First-Person Point of View: Sanger Rainsford
The story is primarily told from the point of view of Sanger Rainsford, the protagonist. This means that the reader experiences the events of the story through Rainsford’s eyes and ears. This point of view allows the reader to feel more connected to Rainsford and to experience his fear and anxiety as he tries to survive on the island.
However, first-person point of view also has its limitations. The reader only knows what Rainsford knows, so there are many things that are left unexplained. For example, when Rainsford first meets General Zaroff, he does not know anything about his host’s true intentions. This creates a sense of mystery and suspense, but it also means that the reader is left in the dark until Rainsford figures things out.
Third-Person Limited Point of View: General Zaroff
Later in the story, the point of view shifts to General Zaroff, the antagonist. This is an example of third-person limited point of view, which means that the reader sees the story through the eyes of one character at a time. In this case, the reader gets to see inside Zaroff’s mind and understand his motivations for hunting humans.
This point of view is effective because it allows the reader to see both sides of the conflict. However, it also creates a sense of unease because the reader is forced to sympathize with a character who is doing something morally reprehensible.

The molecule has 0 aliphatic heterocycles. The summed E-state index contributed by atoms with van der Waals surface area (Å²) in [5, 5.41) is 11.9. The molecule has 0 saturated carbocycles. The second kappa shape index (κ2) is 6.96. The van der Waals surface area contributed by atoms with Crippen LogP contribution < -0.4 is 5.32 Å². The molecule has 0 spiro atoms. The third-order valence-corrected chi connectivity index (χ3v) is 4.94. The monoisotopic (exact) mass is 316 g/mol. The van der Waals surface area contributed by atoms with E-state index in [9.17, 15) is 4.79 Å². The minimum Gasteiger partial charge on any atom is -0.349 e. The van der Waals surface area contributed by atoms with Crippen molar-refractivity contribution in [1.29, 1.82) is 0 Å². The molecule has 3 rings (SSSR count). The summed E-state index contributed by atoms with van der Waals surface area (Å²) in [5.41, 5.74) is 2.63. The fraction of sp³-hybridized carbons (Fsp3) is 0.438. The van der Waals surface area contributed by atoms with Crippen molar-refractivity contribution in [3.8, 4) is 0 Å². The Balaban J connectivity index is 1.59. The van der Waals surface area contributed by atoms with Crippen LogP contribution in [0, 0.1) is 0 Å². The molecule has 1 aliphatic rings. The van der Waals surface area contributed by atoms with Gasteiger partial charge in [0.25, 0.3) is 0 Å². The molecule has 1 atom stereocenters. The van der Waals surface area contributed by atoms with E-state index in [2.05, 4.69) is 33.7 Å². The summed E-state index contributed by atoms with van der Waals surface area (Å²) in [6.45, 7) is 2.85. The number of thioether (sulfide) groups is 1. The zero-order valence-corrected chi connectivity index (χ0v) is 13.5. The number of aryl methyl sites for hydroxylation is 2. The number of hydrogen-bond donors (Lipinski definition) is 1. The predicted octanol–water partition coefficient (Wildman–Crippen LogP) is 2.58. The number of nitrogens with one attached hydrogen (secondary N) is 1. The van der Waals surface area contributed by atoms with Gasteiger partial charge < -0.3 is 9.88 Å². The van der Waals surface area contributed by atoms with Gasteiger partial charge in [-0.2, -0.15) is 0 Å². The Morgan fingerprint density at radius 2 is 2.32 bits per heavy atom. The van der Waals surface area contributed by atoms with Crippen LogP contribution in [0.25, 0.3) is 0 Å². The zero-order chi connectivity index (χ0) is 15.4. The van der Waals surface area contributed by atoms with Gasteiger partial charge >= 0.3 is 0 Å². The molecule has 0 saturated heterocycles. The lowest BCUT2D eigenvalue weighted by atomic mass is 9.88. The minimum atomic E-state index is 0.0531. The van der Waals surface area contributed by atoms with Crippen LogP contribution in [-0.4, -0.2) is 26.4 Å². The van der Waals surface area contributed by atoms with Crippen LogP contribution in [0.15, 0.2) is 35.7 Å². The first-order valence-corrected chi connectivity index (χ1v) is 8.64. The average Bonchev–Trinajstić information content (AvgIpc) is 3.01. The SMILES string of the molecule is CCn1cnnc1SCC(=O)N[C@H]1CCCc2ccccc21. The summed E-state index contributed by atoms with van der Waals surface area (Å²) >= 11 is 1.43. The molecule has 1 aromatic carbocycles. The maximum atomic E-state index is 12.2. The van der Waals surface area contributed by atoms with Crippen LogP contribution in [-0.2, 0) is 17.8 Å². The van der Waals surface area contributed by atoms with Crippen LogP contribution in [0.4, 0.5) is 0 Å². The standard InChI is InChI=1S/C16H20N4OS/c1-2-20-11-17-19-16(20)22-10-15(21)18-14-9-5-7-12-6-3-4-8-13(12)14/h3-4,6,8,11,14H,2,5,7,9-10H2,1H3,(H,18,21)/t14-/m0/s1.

Third-Person Omniscient Point of View: The Narrator
The story is also told from the point of view of an omniscient narrator, who knows everything that is happening on the island. This point of view allows the reader to see things that Rainsford and Zaroff do not see, such as the traps that Zaroff has set up to catch his prey.
However, third-person omniscient point of view can also be distancing. The reader does not feel as connected to the characters because they are not experiencing the events firsthand. This can make it harder to empathize with the characters and to feel invested in the outcome of the story.
The Most Dangerous Point of View
So, which point of view is the most dangerous in “The Most Dangerous Game”? The answer is all three. Each point of view has its strengths and weaknesses, and together they create a complex and suspenseful narrative.
First-person point of view allows the reader to experience Rainsford’s fear and anxiety, which makes the story more immersive. Third-person limited point of view allows the reader to understand Zaroff’s motivations, which creates a sense of moral ambiguity. And third-person omniscient point of view allows the reader to see things that the characters do not, which adds to the suspense.
In conclusion, “The Most Dangerous Game” uses multiple points of view to create a complex and suspenseful narrative. Each point of view has its strengths and weaknesses, but together they create a story that is both thrilling and thought-provoking. Whether you are a fan of first-person, third-person limited, or third-person omniscient point of view, there is something in this story for everyone.